True Obedience – From Goodnews Reflections.

Tuesday of the 28th Week of Ordinary Time
October 13, 2020

Today’s Prayer:May Your Holy Spirit open my spiritual eyes to see what is really important for my life and the life of my neighbors. Amen.
Today’s Readings:

Galatians 5:1-6
Psalm 119:41,43-45,47-48
Luke 11:37-41
USCCB Podcast of the Readings:

True obedience to the laws of God is true faith — not because obedience wins us God’s approval and gets us into heaven, but because faith is the presence of Christ within us and he is the fulfillment of the Law.

Today’s first reading reminds us that faith expresses itself through love. Since God is love and every law of his is based on love, obedience without love is legalism, i.e., lawfulness without faith. And this, St. Paul says, is an attempt to justify ourselves; it’s a fall from grace. Why? Because it separates us from Christ who already justified us through his death on the cross.

In the Gospel reading, Jesus defines the core problem of legalistic obedience: It fails to change us on the inside. The Pharisee’s attitude was quite condescending toward Jesus, which reveals that his obedience to the rules and regulations of religious life had not moved his heart with love. He was more concerned about rituals than about people.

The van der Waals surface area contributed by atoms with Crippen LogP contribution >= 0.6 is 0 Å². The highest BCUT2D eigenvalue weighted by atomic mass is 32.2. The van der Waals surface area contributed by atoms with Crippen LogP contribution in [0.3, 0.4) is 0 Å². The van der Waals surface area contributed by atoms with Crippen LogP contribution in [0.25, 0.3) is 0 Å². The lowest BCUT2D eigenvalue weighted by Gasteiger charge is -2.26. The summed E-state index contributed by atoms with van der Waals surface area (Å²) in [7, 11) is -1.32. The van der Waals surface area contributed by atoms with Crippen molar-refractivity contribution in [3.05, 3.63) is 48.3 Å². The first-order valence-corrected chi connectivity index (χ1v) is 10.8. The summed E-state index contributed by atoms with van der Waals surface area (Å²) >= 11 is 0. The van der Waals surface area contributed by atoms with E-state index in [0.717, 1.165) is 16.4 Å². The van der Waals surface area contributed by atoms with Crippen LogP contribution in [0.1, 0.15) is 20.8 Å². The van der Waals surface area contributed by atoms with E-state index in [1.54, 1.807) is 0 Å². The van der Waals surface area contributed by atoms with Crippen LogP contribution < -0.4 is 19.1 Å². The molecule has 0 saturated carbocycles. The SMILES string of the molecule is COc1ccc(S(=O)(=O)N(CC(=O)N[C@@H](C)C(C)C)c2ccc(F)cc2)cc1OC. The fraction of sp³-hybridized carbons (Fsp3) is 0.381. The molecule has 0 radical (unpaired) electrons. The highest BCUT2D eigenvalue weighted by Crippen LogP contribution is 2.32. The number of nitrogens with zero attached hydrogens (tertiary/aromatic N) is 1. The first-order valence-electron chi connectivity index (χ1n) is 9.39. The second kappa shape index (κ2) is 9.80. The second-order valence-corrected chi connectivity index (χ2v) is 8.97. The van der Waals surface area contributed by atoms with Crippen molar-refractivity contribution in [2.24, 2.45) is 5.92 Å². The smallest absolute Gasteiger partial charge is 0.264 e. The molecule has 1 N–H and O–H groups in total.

Moral laws, Church rules, and ritual norms are good and necessary. They are all based on the Law of Love. Their purpose is to bring us into a stronger, closer relationship with the Author of Love and with the whole Church that embodies this Love. Disobedience is either rebellion against love or ignorance of the loving reasons for obedience, and someone somewhere somehow gets hurt.

However, when we love obedience more than we love people, the law itself becomes our god. To imitate Christ, we must care enough about others to put aside legalism whenever it interferes with their salvation or their basic needs. The Church calls for this in Canon Law!

Please note: Moral laws are unchangeable, because it’s always unloving to disobey them. But rules and norms and policies do change as the problems that they address change. If we’re afraid that changes and adaptations are disobedience, we have to examine them through the lens of moral law, and if the change is based on love and we still don’t approve, we are only understanding them legalistically, not faithfully.

Legalism makes us desperate. Try as we might, we cannot earn our way into heaven through obedience, because we will never be perfect enough. In trying to make ourselves right with God, we become more rigid, we distrust changes in the Church, and we’re unable to see where and how the Church does allow for adaptations.

Faith means obeying even before we understand why we should obey, always asking the Holy Spirit to give us understanding. To fulfill the law faithfully, we must keep our eyes on Jesus, for he showed us by his example how to be truly obedient.

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